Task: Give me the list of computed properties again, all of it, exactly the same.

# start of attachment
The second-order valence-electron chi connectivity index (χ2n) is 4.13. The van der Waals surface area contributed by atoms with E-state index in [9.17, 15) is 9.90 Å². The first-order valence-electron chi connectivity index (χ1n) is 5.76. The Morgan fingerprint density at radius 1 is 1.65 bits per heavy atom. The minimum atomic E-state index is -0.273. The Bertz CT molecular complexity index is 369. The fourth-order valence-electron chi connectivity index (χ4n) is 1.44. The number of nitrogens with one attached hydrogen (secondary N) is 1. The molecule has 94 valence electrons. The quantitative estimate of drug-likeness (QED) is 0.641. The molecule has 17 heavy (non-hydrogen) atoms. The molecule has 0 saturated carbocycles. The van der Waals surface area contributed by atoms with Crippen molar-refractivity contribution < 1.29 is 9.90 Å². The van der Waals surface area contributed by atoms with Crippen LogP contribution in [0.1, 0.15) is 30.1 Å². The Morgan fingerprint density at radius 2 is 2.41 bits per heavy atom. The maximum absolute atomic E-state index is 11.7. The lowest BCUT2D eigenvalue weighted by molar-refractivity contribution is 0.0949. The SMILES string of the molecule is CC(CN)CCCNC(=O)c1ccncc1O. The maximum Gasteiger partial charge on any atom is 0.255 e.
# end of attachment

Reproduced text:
The second-order valence-electron chi connectivity index (χ2n) is 4.13. The van der Waals surface area contributed by atoms with E-state index in [9.17, 15) is 9.90 Å². The first-order valence-electron chi connectivity index (χ1n) is 5.76. The Morgan fingerprint density at radius 1 is 1.65 bits per heavy atom. The minimum atomic E-state index is -0.273. The Bertz CT molecular complexity index is 369. The fourth-order valence-electron chi connectivity index (χ4n) is 1.44. The number of nitrogens with one attached hydrogen (secondary N) is 1. The molecule has 94 valence electrons. The quantitative estimate of drug-likeness (QED) is 0.641. The molecule has 17 heavy (non-hydrogen) atoms. The molecule has 0 saturated carbocycles. The van der Waals surface area contributed by atoms with Crippen molar-refractivity contribution < 1.29 is 9.90 Å². The van der Waals surface area contributed by atoms with Crippen LogP contribution in [0.1, 0.15) is 30.1 Å². The Morgan fingerprint density at radius 2 is 2.41 bits per heavy atom. The maximum absolute atomic E-state index is 11.7. The lowest BCUT2D eigenvalue weighted by molar-refractivity contribution is 0.0949. The SMILES string of the molecule is CC(CN)CCCNC(=O)c1ccncc1O. The maximum Gasteiger partial charge on any atom is 0.255 e.